Claudia Barrie Explores 'Girl In The Machine': Technology At Its Most Dangerous

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'Girl In The Machine' is on at Riverside Theatres (Sydney) in June. 'Girl In The Machine' is on at Riverside Theatres (Sydney) in June.

Polly and Owen are wildly in love, ready to conquer all of life's challenges.

That is until a new form of wearable technology called the 'black box' threatens to destroy all of what they know and love. Reality and fantasy are intertwined as lines are blurred and a wedge is driven between Polly and Owen, who are forced to question what they believe in.

Here, Director Claudia Barrie answers some questions about the production.

Obviously technology essentially rules the world right now. Why do you think people are so drawn to it?
I think our society is structured in a way which makes it almost impossible to function without it to be completely honest. A vast majority of people's careers alone require heavy use of it. And on a personal level it is how we stay in touch with one another. So it makes sense that people have become more and more dependent. We have gotten used to the quick fix with things and technology serves that beautifully.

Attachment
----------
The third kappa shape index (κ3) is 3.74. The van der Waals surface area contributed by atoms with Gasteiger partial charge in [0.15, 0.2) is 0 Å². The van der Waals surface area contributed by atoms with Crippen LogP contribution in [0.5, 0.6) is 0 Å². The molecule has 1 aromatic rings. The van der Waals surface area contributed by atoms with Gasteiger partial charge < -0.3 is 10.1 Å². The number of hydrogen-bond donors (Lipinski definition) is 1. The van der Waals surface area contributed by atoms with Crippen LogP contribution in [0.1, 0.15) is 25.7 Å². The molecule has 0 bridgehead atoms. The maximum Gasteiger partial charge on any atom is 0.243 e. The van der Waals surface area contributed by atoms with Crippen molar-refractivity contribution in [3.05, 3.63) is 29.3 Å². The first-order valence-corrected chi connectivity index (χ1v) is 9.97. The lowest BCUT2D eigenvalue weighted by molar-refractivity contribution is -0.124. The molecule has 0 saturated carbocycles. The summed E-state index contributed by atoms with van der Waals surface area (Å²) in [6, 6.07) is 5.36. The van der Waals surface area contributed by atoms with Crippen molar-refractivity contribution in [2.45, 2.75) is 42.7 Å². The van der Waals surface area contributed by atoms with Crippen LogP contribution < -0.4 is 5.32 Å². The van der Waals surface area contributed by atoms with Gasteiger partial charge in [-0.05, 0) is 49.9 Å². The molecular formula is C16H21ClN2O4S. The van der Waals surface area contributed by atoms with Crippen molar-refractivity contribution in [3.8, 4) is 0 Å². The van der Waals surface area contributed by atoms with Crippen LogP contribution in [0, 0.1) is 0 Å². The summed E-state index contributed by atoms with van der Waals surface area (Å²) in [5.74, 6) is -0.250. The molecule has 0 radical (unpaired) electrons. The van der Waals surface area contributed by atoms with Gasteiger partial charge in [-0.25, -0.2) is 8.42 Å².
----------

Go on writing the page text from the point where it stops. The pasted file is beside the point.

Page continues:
In your role as director, what have you done in order to really heighten that sense of intrusiveness that technology brings?
We are about to go into rehearsal so it has really been working with my design team which has allowed for the beginnings of this feeling. We have created a design which reflects that intrusiveness but I can’t give much more away at this stage.

Claudia Barrie 06 19
Director, Claudia Barrie

Why did you get involved with this show?
I was approached about this show by the National Theatre of Parramatta. I was interested in working with them as well as exploring a play that is a little different to some of the more recent work I have done.
Did you have any perceptions about it that have changed since getting into the directing?
I discover more and more each time I go back to the text and I am looking forward to opening things up with the actors over the next couple of weeks of course. At first I saw it as a technology play but I have become more and more interested in the psychological, physical and emotional impact of addiction and how it is tied into the story.
How do you hope audiences react to the work?
I hope they will see the story on a couple of levels. How technology impacts our lives but also how the dependence on something can destroy a person and their relationships.

And what advice would you give a young person discovering the world of technology/the internet?
Step carefully.

'Girl In The Machine' plays Riverside Theatres (Sydney) 20-29 June.


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